By Simon Basketter
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Inquiry into Baha Mousa’s death reveals army’s culture of torture

This article is over 14 years, 5 months old
Baha Mousa died within 36 hours of being taken into British military custody during a raid on a hotel in Basra, Iraq, on 14 September 2003.
Issue 2174
Baha Mousa
Baha Mousa’s injuries

Baha Mousa died within 36 hours of being taken into British military custody during a raid on a hotel in Basra, Iraq, on 14 September 2003.

He received 93 injuries, including a broken nose and fractured ribs, and died from asphyxia.

The public inquiry into his death is revealing the reality of the occupation in Iraq.

It has heard that prisoners were scalded with boiling water, urinated on, kicked, punched, hooded, sleep deprived and made to stand in stress positions.

The inquiry was played a video of one soldier, Corporal Donald Payne, screaming at the prisoners and calling them “apes”.

Corporal Payne became the first member of the armed forces to be convicted of a war crime when he pleaded guilty to inhumanely treating civilians at a court martial in 2006.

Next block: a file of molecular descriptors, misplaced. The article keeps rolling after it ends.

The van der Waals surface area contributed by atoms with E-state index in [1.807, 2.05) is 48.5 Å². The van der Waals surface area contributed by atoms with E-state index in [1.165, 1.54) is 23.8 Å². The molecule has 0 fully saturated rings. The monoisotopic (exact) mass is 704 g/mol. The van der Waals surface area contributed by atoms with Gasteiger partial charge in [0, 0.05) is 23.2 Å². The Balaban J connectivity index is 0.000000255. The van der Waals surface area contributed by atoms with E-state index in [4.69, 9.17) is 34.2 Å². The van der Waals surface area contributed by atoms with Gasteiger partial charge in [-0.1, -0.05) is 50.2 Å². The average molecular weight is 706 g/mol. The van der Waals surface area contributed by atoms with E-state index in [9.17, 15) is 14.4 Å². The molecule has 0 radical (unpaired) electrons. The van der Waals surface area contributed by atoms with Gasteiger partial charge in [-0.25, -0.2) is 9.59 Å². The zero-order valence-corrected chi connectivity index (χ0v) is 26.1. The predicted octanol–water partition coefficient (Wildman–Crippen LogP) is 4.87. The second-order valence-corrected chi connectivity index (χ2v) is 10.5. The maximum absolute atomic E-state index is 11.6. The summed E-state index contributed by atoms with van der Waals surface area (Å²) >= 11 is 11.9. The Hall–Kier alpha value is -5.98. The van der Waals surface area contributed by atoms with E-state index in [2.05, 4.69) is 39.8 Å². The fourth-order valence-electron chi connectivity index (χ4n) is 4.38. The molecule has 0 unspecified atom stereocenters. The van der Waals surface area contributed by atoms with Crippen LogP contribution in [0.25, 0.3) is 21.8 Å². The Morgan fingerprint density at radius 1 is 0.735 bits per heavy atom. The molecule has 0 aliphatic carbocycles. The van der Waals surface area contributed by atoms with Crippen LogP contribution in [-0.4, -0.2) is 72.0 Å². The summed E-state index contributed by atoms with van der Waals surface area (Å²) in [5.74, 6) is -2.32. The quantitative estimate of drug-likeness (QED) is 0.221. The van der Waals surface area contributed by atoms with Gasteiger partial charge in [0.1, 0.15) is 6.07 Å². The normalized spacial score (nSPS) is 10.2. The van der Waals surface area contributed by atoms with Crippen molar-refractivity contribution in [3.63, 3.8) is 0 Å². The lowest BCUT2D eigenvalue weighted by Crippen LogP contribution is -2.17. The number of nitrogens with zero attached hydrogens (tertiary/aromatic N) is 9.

He was dismissed from the army and sentenced to one year in jail. Six other soldiers who faced the court martial were cleared on all counts in 2007.

The public inquiry is expected to last another year. Soldiers who appear as witnesses will not have their evidence used against them in any criminal proceedings.

Below, Socialist Worker looks at some of the evidence.

I heard Baha crying out ‘I’m dying’… then I didn’t hear him any more

A witness known as D1 said he heard the voice of Baha Mousa when they were held in a detention centre. D1 worked as a cleaner at the Ibn Al Haitham hotel, where the raid took place.

He said, “On the evening of the second night, everyone was screaming. I remember hearing Baha Mousa’s voice.

“I knew it was Baha because I had known him for a long time.

“It seemed as if he wasn’t that far away from me and the other detainees.

“I heard him crying out something like, ‘Have mercy on me, I’m dying. I’m about to die, help me’.

“Then after a while I did not hear Baha scream out any more.”

Another detainee, Ahmad Matairi, gave evidence to the inquiry and told how soldiers had gambled on whether they could knock him down when they hit him.

“As I understand a little bit of English, I could tell that the soldiers were taking bets as to who could make me fall down.

“After hearing this, a soldier punched my back around my kidney with such great force that it caused me to fall to the floor in pain.

“When I fell down, the soldiers started to laugh and shout as if they had achieved what they wanted.”

A former prisoner, known as D5, said, “A soldier urinated on me. I could feel the urine seeping through my hood and running down my arms.”

A British soldier forced his head “into the hole at the base of the toilet where the waste goes”, for more than an hour. “The stench from the toilet was unbearable,” he said.

He said hot water was splashed over his body.